Also: Next month I’ll be doing my annual year-end raffle, where I give away the freebies I’ve accumulated during the year. If you have any goodies that you’d like to contribute to the raffle (one reader has already donated something very, very special), get in touch and we’ll discuss. Thanks.
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The Ticker By Jamie Rathjen
Baseball News: Nationals OF Juan Soto has been wearing the team’s home cap with their road uniform while he is with the MLB all-star team touring Japan (from William F. Yurasko). … “Did we know that the clean-shaven Pirate of the ’70s had a family?” asks Mike Ortman. That is, that picture appears to show female and child versions of that incarnation of the Pirates logo.
Hockey News: The OHL’s Flint Firebirds did camouflage night Friday (from Wade Heidt). … Also from Wade: Canucks G Jacob Markström has a new mask. … Good luck telling Latvia’s B team (maroon) and Japan (black) apart in this picture. That was the final of a tournament called the Baltic Challenge Cup, which also featured Estonia, Lithuania, Romania, and Belarusian top-tier team Metallurg Zhlobin (from @CT4_LV).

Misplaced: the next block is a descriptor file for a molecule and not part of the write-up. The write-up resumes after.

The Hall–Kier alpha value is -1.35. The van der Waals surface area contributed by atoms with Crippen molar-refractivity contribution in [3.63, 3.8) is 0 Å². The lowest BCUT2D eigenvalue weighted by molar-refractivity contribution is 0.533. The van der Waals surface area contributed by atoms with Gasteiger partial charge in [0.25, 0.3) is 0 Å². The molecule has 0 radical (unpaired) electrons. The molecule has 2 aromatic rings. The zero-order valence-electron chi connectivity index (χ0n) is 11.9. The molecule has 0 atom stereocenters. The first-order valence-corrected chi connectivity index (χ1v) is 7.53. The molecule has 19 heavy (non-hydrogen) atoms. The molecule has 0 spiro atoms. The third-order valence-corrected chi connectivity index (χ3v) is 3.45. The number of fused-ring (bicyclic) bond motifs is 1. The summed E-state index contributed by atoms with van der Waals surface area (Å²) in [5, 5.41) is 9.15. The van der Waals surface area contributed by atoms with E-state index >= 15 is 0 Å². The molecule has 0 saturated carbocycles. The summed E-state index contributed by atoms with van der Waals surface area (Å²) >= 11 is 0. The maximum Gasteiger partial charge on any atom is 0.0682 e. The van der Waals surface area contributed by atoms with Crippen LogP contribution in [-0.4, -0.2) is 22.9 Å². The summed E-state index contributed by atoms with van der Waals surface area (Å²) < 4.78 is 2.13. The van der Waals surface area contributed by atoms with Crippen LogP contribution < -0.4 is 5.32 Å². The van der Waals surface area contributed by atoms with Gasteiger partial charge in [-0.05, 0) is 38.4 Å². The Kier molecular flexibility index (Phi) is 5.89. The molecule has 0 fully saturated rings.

Soccer News: England women’s center-back Steph Houghton made her 100th international appearance, which was commemorated on the bottom and inside collar of her shirt. As Houghton captains England, she wore two armbands yesterday, including the poppy one. … Manchester United midfielder Paul Pogba has a phone case with a picture of himself in United’s second-choice pink shirt (from Josh Hinton). … Also from Josh: All the lights at Sporting KC’s stadium were tinted sky blue the night before yesterday’s playoff game, despite that the game was in the afternoon and SKC wore black at home, as they have done several times this season. … New third kit for the English Championship’s Leeds United.